viral ecologies : technologic hypnotism and the zombie ants 

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Ę͔̯᷊̜̞̫̳͈᷊̠̞̥̭͙ͦ́ͦ̃ͦͦͯͦ᷉́̈́ͦͦͦ̕͡x̲̞̗̙͍̬͙̙̞͎ͦ͒ͨ᷅ͦͦͦͯ͒̇ͦͪͦ̂͗ͦ᷁ͪͦͥ͟ṱ̶̵̷̡̛̞͍̞̓ͦ͒ͦ̋̽ͦͬ̏ͦ̀ͦͪ̒ͦ͆ͦ͌ͦ̂͢͢e̸̡̬̥̗̞͖᷂̞̭᷿ͦ̋ͦͦ̅ͦͯͩͭͦ̓̊ͦͣ̌ͦ᷈ͦ̕͡r͎̞ͦͣ́̔ͦ᷇ͦ͠͏̷̮̞᷊̯ͭͦͯͤͦ̏ͪͣͦ̀̈́ͦ̽ͦ᷅n̵̴̴̢̨̞᷂̞̺̱̪̞̠ͦ͑ͦ᷈ͤͦ̀ͭͦ̀ͯͦͦͦ͊ͦ̚͜ǎ̴̤̞̭̝̠̦̞͇̰̱ͦ͂ͦ᷁̄ͦͫͦ᷈ͧͦ̇ͦ͒͗ͦͦͅͅl̵̡̡̛᷿͙̞̪̬͖̞͖̙ͦ̑ͦ᷄ͦͦ̅̐ͦ͐̾ͦͧͦͫ͗ͦͅ ṁ̞̰̰̯̘̲̞᷂̹͔͇ͦ͋̅͋ͦ̈́ͦ᷇ͦ̇᷾ͦ̋̀ͦͦ̾ͦ͜ơ̢̰̞̤̺̝̞͎͉̍ͦ̆̋ͦ̒ͦͦͤ͛ͦ̅̈́ͦͭ͗ͦͫ̄ͦ͝r̵̴̴̺̞͓͈̖̞̗̔ͦ̉̏ͦ̆ͦ̄ͦ᷆̔ͣͦͦ̐̓ͦ̽ͦ̚͏p̻̺̞̮̣̮̞̫ͦ᷾ͦ᷀ͦͦ̎̋ͦ᷉ͦ͒ͧͦ̒͋ͦ̎̆ͦ̐͡͠h̢͎͉̭̞̬̩᷊̹̞̱̰̭ͦͦ͛ͮͦͭ͑ͦ᷇̑̿ͦͦ͗ͦ̒͛ͦͨͨͥͦ̀ͦ͜͞ȏ̵̤̞͔̹̞ͦ̀ͭͦ̍̔ͦ̉ͦ͗̽ͦ̽͂ͦͥͦ̍͐ͯͦͬ̕͠l̷̛̞̞̦̩̭̥᷂̞͍ͦ᷃̿ͦ᷆ͦͦͥ̀ͦͮ͂ͦ᷅ͦ̑̿ͦ᷇͝ơ̷̧̧͍̞̩̼̻̮̜̞̮̎ͦͦ̈ͦ̈́̀ͦͦͦ̐ͦͦ᷆ͦ͟͠͡ģ͍̗̞͓ͦͦ̀ͧͦ᷃͢͏̜̯̞̼ͦ̓ͭ̈ͦ̃᷈ͦ̿ͦ᷾̽ͦ̍y͇̼̞ͦ̑ͯ̿ͦͦ᷄̒͘͏̴̵̡̣̞̟̜ͦ͐ͫͦͥͪͦͦ͐̃ͦ o̫̞ͦ̏᷾ͦ͏̸̨̨̞̯̪̞ͦ͊ͤ̉ͦͮ̉ͦͦͨͦ̾͌ͦ̌̕͟f̶̪᷿̞᷿̫̫̞̘̖̹̞̼᷁ͦ͒ͦ͛ͦ͌ͦͦ͗ͦͦͮͫͦ̓͜͡ m̨̛̱̳̤̞͔̱̝͔̱̞̯̟ͦ᷅ͦͦ̓̉ͦͦͭ͆́ͦͦ̋̒̆ͦy̠͕͈̞̳̤͇̜̥᷂̞̩̺᷁ͦ̋ͦͦͦ̃̔ͦ᷈ͦ͊ͦͦͭͦ͂̕r̛̳̞̞̟͕̞᷊̗ͦ᷇᷇ͦͦͦ̌͊͒ͦ᷁ͦͯ̿ͦ̿ͦ̽͂ͦ͟͞m̡̺͉̞̩̖͉̞̪̘᷊ͤͦ̓ͦ̎ͦ̃ͦ͛̐ͦ̓̊ͦ̂ͦͫͦ̚ͅê̴͕̞̗᷂̱̞̬ͦ̇᷈᷈ͦͦ̏ͦ̌᷇̄ͦͮ̀ͦͦ͜͏̨̺͉ͦcͦ͘͏̦̞᷊̟ͦ̀̈́ͦ᷇ͦͅ͏̣̰̺̲͔̞ͦͦ̾ͣͦ͊᷁̆ͦͫǫ̳̱̞̞̞͇᷆ͦ᷾ͦ̾ͦ͒̉ͦ̑̈ͦ̎͗᷀ͦͮͦ̿̆̆ͦͭ͠p̶̷̛̲̺̞ͦ̿ͦͪͦ᷾ͦ͆̿̈ͦ͝͏̮̞̎ͦ᷉ͯͦ᷅́̄ͦ́ḩ̸̨̖͔̞̲̮̞̦ͦ͋ͦͦͫͦͭͦͣ̑ͤͦͦͥͦ͑ͦͦ᷇͝ͅi̸̡̛̞̟̞͉͔̞̩̜ͪͦ̾ͦ̑ͦ̉ͦ᷇̆̒ͦ͗ͦ̽᷅ͦ́͑ͦͯ̋ͦ͒̑᷈ͦ͜l̵̷̻̣̞͓̙͓̞̭̪ͩͦ᷁ͦ̈́̌ͦͦ͆᷄ͦͦ̋ͦ̌᷾̇ͦ͘͜ọ̞̦̹͎̳̦̗̞̰̬ͦ͆ͦ̎̇ͦ͒ͦ͊ͦͬͦ᷃ͦͦ̂ͦ͜͢͠ų̙͕͖̞̖̤ͦͮͦ͒ͦ͏̰ͦͦ͢͟͏̖̞̐ͦ̄͊ͦ͗ͦ̕̕͠s̷̴̸̛͔̮̞͍͓̞᷿̮ͦ̇ͦͦ̏ͦͭ̆ͦ͗̍ͦͦͧͨͦ͡͠͞ ǫ̸̼̪͙͇̮̞͔͔͎͈᷂̞̟̺̮ͦͦͩͦͦ᷉ͦ᷃ͦͦ̍͋ͦ͝ŗ̸̴̸̞̻͎͓̞͉̊ͦ᷈̅͒ͦ̂́ͦ̾̓ͦ̆ͦ̓̋̅ͦͦͤͦg᷊͎᷊̞̠̳͙̖᷿̗̞̹ͦͦ̆ͦͦ̑̓ͦ͌ͦ̇ͦ̓ͨ̆ͦ͟͢ͅa̸̡̲̞͚̼̞᷈ͦ̉̌ͨͦͦ᷀ͦ᷇ͦ᷉̅̆ͦͩ͑ͦͥ̍͋ͦ᷄͢n̷̸̶̡͙̳᷊̞̰᷂̘̞ͦͦͨͦ᷃ͦ᷇ͦͥͪͦ᷇͑ͦͮͦ͒͘͞s̶᷊͕̞͎̦̥̞̺͈̽ͦ̇᷁ͦͦ͌͑ͦͣ᷃ͦ᷇᷉ͦͦͮͦͯ͟͜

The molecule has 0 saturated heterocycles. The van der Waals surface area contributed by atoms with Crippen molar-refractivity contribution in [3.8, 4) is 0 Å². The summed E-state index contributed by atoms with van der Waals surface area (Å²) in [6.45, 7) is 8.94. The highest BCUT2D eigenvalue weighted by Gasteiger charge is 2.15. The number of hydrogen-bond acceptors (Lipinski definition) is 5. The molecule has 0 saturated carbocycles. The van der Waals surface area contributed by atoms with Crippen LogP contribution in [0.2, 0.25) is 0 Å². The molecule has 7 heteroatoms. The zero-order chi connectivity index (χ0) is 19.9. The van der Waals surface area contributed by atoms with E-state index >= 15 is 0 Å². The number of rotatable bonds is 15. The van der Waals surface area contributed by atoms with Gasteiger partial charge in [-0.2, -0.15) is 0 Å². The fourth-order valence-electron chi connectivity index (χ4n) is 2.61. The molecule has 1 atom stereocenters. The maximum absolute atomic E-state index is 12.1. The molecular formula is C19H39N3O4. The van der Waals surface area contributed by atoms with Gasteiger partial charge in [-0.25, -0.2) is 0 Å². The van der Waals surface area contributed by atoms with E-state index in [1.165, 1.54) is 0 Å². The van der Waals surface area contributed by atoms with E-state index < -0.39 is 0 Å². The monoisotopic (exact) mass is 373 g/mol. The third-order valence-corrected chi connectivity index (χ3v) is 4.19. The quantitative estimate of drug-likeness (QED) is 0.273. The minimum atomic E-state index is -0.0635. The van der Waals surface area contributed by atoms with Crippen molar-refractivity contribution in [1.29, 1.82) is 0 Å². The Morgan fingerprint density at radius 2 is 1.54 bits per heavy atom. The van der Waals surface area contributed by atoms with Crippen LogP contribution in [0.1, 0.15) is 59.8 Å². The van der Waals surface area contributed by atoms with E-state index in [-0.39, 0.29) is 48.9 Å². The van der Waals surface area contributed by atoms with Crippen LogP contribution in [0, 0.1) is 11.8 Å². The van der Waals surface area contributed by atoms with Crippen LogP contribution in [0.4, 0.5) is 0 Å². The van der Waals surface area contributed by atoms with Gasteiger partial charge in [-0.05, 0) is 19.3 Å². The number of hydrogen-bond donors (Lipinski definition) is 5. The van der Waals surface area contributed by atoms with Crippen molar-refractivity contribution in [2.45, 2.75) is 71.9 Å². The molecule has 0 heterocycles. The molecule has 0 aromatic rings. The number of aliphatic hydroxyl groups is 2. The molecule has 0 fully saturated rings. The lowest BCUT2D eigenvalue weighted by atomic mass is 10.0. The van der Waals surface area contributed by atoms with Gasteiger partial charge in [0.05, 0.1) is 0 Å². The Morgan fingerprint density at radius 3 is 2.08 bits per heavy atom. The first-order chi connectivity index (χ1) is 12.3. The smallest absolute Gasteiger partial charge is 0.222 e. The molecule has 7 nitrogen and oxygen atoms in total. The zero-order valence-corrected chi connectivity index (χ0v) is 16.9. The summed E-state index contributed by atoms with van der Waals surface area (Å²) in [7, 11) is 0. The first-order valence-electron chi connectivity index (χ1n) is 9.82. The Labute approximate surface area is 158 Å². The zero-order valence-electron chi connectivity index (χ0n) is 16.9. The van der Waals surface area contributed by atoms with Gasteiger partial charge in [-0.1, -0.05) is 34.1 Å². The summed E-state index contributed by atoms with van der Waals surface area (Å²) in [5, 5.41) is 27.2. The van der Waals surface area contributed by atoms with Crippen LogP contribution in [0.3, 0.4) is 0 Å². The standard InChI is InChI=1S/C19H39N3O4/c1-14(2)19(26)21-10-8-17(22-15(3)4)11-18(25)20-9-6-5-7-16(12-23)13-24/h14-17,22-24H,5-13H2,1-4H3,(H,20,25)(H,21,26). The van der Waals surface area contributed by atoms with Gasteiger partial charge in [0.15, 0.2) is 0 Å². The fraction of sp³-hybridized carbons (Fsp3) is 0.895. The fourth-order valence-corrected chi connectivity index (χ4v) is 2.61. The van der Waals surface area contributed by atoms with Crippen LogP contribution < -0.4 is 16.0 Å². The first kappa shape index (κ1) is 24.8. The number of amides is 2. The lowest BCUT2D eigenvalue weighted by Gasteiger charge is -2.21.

inverted tentacular organ 
 
 
 
 
This is all about zombie ants and their resemblance to mediatized-hypnotized human beings of today. 
 
viral ecologies : technologic hypnotism and the zombie ants is the first chapter of an interdisciplinary project of mine focused on the experimentation with different media to visually explore the true omniscient phenomena of viral ecologies, both in the algorithm as in the organism.  
 
The idea of the project started in summer 2014 as part of a workshop I designed and imparted at Universidad Nacional in Bogotá about similarities between the behaviour of certain tropical ants and the manifestation of self-organization and decentralization in human-made technology. 
 
Similar and strange, transcendental phenomena takes place during the generation of affection-infection-imitation-contagion cycles both in wetware as in software, in other words in the life of the living (natural) and the undead (artificial). More on this intriguing matter will be revealed during this residency.